On this night, when the wind raged, lightning struck, thunder rumbled and the rain beat down from the heavens upon the islands of Hawaii, a baby boy was born. The storm was so vicious that the unrelenting rain that fell from the black clouds washed the red soil down through the valleys and soon the flooded streams and thundering waterfalls churned as red as blood.

As the storm raged on, a rainbow appeared above the house in which the baby was born. It was still there the next day when the storm died down, the sky cleared and the sun came out. It was thought that the child was special, and that rainbow was a sign of his power.

The boy was named Haupu. He displayed incredible strength at an early age and eventually grew to be a brave and powerful warrior. He was known throughout the islands – respected for his amazing strength, but feared for his quick temper.

One night, Kaena, an Oahu chief, organized a night-fishing expedition. He gathered many people from the village and they set out in canoes of all sizes, with torches and their largest fishing nets.

This same night, Haupa was sleeping in his royal home on Kaua’i, some thirty miles (48 km) from Oahu. He awoke to strange noises out on the water, and when he looked out he saw faraway lights dancing in the black distance. Half asleep, Huapu imagined a group of warriors coming from Oahu to attack his people, and so he rushed to the edge of a nearby cliff, heaved up a huge boulder, and flung it out across the channel between the two islands.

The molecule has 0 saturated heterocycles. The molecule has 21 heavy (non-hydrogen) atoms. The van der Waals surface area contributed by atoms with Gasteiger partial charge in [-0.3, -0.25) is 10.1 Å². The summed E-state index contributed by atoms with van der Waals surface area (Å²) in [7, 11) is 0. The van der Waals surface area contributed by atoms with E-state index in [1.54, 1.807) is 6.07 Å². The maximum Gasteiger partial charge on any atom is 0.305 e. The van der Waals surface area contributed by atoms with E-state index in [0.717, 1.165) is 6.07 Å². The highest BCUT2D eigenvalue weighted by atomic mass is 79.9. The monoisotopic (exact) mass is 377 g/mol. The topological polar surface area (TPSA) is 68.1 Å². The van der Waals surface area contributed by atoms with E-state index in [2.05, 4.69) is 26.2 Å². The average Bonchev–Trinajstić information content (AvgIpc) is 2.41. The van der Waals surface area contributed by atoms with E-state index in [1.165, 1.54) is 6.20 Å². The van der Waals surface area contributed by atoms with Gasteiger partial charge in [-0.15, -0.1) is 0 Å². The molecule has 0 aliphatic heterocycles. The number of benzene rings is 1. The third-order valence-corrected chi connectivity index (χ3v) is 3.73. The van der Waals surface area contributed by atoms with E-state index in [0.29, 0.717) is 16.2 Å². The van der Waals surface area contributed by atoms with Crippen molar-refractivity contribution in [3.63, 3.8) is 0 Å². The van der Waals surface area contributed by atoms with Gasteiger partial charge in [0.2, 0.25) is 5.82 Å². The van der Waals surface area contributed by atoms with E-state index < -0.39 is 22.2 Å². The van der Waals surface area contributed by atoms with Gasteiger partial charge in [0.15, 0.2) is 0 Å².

The canoes were smashed and shattered into tiny pieces, and Chief Kaena, who stood proudly in the middle of his people, lost his life along with many of the fishermen. The boulder hit the water with such force that the resulting waves washed huge amounts of sand onto the shore, forming a point of land.

The survivors of the disastrous fishing expedition made their way back to the shore of Oahu, and thereafter named the cape ‘Kaena’ after their fallen chief. The boulder, they named the Rock of Kauai.

Ka’ena Point Whale Watching

“For a small-craft whale-watching experience to Ka’ena Point, locals recommend Wild Side Specialty Tours. Founded by marine biologists, this company brings people not just near the whales, but right alongside their habitat. There’s an educational element to the excursions, which are typically led and narrated by marine biologists. Observation easily intensifies into actual conservation research if that’s something that interests you. Excursions head out to Oahu’s west coast, particularly off Kaena Point.”

Hawaii vacations: Top whale-watching tours | Orbitz Blog

Diving Ka’ena Point by Boat

While Ka’ena Point is renowned site for hiking and bird watching, it also offers a pristine hidden gem for diving enthusiasts, away from the crowded dive spots elsewhere.